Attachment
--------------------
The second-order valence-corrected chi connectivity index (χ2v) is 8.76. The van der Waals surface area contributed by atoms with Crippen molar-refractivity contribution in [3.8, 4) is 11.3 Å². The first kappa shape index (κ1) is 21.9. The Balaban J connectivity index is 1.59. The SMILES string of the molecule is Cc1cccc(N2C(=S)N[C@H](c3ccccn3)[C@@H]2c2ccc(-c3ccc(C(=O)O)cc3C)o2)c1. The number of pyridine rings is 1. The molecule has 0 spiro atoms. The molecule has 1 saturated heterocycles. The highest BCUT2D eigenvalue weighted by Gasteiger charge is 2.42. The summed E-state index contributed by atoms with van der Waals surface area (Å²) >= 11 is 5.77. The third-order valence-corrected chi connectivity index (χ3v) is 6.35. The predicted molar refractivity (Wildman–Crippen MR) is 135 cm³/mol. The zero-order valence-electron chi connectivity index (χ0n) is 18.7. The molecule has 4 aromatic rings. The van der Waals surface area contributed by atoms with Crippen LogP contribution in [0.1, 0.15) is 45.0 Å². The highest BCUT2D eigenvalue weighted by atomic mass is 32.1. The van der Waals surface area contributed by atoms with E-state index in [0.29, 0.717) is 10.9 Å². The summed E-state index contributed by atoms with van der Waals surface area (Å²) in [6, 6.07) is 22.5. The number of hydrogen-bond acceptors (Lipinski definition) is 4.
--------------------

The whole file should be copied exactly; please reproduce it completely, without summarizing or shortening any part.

The second-order valence-corrected chi connectivity index (χ2v) is 8.76. The van der Waals surface area contributed by atoms with Crippen molar-refractivity contribution in [3.8, 4) is 11.3 Å². The first kappa shape index (κ1) is 21.9. The Balaban J connectivity index is 1.59. The SMILES string of the molecule is Cc1cccc(N2C(=S)N[C@H](c3ccccn3)[C@@H]2c2ccc(-c3ccc(C(=O)O)cc3C)o2)c1. The number of pyridine rings is 1. The molecule has 0 spiro atoms. The molecule has 1 saturated heterocycles. The highest BCUT2D eigenvalue weighted by Gasteiger charge is 2.42. The summed E-state index contributed by atoms with van der Waals surface area (Å²) >= 11 is 5.77. The third-order valence-corrected chi connectivity index (χ3v) is 6.35. The predicted molar refractivity (Wildman–Crippen MR) is 135 cm³/mol. The zero-order valence-electron chi connectivity index (χ0n) is 18.7. The molecule has 4 aromatic rings. The van der Waals surface area contributed by atoms with Crippen LogP contribution in [0.1, 0.15) is 45.0 Å². The highest BCUT2D eigenvalue weighted by atomic mass is 32.1. The van der Waals surface area contributed by atoms with E-state index in [0.29, 0.717) is 10.9 Å². The summed E-state index contributed by atoms with van der Waals surface area (Å²) in [6, 6.07) is 22.5. The number of hydrogen-bond acceptors (Lipinski definition) is 4.